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Japan's World War II atrocities live on in Nanjing, haunting China-Japan ties

Japan's World War II atrocities live on in Nanjing, haunting China-Japan ties

In his furniture shop across the road from a war memorial, in a city where the bad memories are kept alive and raw, Shen Tao doesn't mince words.
"We hate Japan," the furniture dealer said, jabbing the air with a cigarette for emphasis. "It doesn't really much matter what the Japanese government does. This isn't going to change."
Such hardened sentiments highlight the difficulties facing Japan's newly installed prime minister, Shinzo Abe, who is coming to China on Sunday saying he wants to improve ties that have been inflamed in recent years by contemporary rivalries and by unresolved issues from World War II and the Japanese invasion that preceded it.
Nowhere do the latter find harsher expression than in this fast-growing city along the Yangtze River.
Nanjing suffered a rampage of murder, rape and looting by Japanese troops in 1937 that came to be known as "The Rape of Nanking," referring to the name by which the city was then known in the West.
Historians generally agree the Japanese army slaughtered at least 150,000 civilians and raped tens of thousands of women. China says that as many as 300,000 people were killed.
Memorials to the killings are scattered throughout the city. Stone tablets mark the site of a mass grave near the Yangtze. An execution ground is marked by a wall inscribed with the words "Never Forget." The main memorial _ itself built on the site of a mass grave _ is visited by tens of thousands of schoolchildren each year.
Its gory photographs, Japanese army bayonets and exhumed bones are displayed for maximum emotional impact, with captions telling visitors to be outraged and to hold Japan to account.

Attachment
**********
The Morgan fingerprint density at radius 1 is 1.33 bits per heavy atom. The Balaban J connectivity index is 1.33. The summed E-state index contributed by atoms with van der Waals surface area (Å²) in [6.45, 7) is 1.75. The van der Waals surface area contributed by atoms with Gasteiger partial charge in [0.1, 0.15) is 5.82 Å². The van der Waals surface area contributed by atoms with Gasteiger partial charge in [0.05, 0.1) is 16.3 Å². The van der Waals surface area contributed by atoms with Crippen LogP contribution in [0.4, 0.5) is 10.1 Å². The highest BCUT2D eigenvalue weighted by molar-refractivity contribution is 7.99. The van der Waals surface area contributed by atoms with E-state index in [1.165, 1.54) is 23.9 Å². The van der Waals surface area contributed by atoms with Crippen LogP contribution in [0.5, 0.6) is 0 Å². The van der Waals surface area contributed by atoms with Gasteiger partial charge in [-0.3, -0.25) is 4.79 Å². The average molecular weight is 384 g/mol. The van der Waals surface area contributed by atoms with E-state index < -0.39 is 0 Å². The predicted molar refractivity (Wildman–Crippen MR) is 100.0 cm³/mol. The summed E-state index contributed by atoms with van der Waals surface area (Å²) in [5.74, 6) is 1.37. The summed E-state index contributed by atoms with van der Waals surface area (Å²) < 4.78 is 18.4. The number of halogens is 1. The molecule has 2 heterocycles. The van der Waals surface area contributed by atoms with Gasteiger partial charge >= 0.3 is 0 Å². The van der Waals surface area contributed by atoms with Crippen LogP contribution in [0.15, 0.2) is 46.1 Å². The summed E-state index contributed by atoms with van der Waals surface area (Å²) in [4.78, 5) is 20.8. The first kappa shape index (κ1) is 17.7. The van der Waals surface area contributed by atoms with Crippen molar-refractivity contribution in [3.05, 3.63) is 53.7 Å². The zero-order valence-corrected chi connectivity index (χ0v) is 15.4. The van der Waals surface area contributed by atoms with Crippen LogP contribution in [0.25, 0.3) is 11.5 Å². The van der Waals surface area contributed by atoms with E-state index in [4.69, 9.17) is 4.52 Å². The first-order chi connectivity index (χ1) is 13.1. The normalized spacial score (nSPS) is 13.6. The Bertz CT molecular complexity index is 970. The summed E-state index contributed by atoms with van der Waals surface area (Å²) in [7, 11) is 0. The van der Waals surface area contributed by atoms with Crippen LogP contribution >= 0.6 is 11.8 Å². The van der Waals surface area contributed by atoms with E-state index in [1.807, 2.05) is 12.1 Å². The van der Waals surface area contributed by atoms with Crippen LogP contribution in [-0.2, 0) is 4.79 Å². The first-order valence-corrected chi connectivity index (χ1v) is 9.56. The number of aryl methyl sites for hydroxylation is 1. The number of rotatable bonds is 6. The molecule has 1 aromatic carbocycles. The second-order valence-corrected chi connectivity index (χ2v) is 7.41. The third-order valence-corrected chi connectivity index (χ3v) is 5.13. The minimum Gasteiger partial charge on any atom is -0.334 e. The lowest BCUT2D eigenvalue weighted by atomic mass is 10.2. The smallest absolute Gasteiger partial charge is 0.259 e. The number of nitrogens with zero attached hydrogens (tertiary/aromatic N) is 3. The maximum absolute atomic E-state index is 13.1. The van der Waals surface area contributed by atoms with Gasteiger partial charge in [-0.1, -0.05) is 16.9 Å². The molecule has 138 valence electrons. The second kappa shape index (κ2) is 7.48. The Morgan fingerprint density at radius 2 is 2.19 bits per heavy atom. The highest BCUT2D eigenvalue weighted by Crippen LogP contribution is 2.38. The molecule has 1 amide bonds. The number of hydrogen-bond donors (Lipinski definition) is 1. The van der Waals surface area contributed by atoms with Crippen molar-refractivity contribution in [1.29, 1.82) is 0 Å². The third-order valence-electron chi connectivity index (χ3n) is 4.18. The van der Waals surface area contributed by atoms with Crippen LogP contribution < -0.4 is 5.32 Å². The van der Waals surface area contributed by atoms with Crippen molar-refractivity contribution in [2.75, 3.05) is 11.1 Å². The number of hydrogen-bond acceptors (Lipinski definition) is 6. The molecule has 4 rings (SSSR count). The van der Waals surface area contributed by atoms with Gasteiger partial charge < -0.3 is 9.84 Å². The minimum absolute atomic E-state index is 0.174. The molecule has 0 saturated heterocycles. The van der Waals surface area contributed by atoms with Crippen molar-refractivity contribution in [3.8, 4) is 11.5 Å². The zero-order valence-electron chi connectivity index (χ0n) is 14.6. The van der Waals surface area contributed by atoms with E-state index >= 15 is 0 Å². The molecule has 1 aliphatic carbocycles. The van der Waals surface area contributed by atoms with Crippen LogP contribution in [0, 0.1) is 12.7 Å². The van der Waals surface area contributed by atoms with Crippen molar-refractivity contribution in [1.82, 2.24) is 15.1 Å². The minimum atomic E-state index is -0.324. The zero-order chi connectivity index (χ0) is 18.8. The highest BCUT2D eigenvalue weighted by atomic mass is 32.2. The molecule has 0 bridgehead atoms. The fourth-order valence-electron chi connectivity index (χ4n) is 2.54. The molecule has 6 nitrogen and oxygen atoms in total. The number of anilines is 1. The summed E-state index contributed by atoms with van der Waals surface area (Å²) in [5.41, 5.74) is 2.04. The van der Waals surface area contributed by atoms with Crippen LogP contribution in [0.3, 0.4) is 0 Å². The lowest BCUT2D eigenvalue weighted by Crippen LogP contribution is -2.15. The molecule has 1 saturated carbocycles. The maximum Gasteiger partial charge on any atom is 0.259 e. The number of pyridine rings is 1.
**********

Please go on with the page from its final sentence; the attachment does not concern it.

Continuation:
Such reminders go hand in hand with a sense among Chinese, shared by South Koreans and among some other Asians, that Japan has never shown sufficient remorse for its past and could again become an aggressor. Visits by Japanese politicians to Tokyo's Yasukuni Shrine, which honors the spirits of war dead and some convicted war criminals, strengthen those fears.
For China, the test of the new Japanese leader will be whether he follows in the footsteps of his predecessor, Junichiro Koizumi, and makes a pilgrimage to the contentious shrine.
"If he goes to the Yasukuni Shrine, then there is no hope," said Xu Bin, a shipping clerk who was shopping in Shen's hangar-sized furniture mart.
Koizumi's annual visits to the shrine strained ties with China and South Korea, which both suffered atrocities by Japan's wartime army.
"I'm not against ordinary Japanese people," said Zhou Qiwei, a waiter in a nearby restaurant. "But the Japanese government's policies are wrong and Koizumi is lying when he says he can't understand why Chinese are upset."
The mutual resentment spills over into newer disagreements between the two economic powers _ over competing claims to offshore oil and gas rights, and over Tokyo's push for a permanent seat on the U.N. Security Council. Formal summits that used to be routine haven't happened since China stopped them five years ago to protest Koizumi's shrine pilgrimages.
Constraining China's communist leaders is the robust nationalism they have promoted to fill the vacuum left by communism's weakening grip. Japan's war crimes are kept alive in government-vetted textbooks and media.
At the same time, Japan's mighty economy is an engine of China's own economic renaissance, as is evident in the big cities from the abundance of Japanese cars and electronics, and the big Japanese share in the beer, cosmetics and other consumer markets.
So even if they would like to improve relations, China's leaders are constrained by the anger they have nurtured.
Young, Internet-connected Chinese have organized protests and boycotts of Japanese products. Japanese soccer teams playing in China are routinely and loudly booed.
While the leadership has successfully curtailed new anti-Japanese activities, Beijing has put the burden on Abe to improve relations, demanding he forswear Yasukuni visits.
Abe, the son and grandson of illustrious Japanese politicians, has previously prayed at the shrine and defended the visits in principle, but has not said whether he will continue to do so as prime minister.
For now, the exhibition halls that make up Nanjing's main memorial are closed, but only to undergo a US$3.8 million (euro3 million) expansion and reopen for the 70th anniversary of the massacre in December 2007.


Updated : 2020-12-02 00:13 GMT+08:00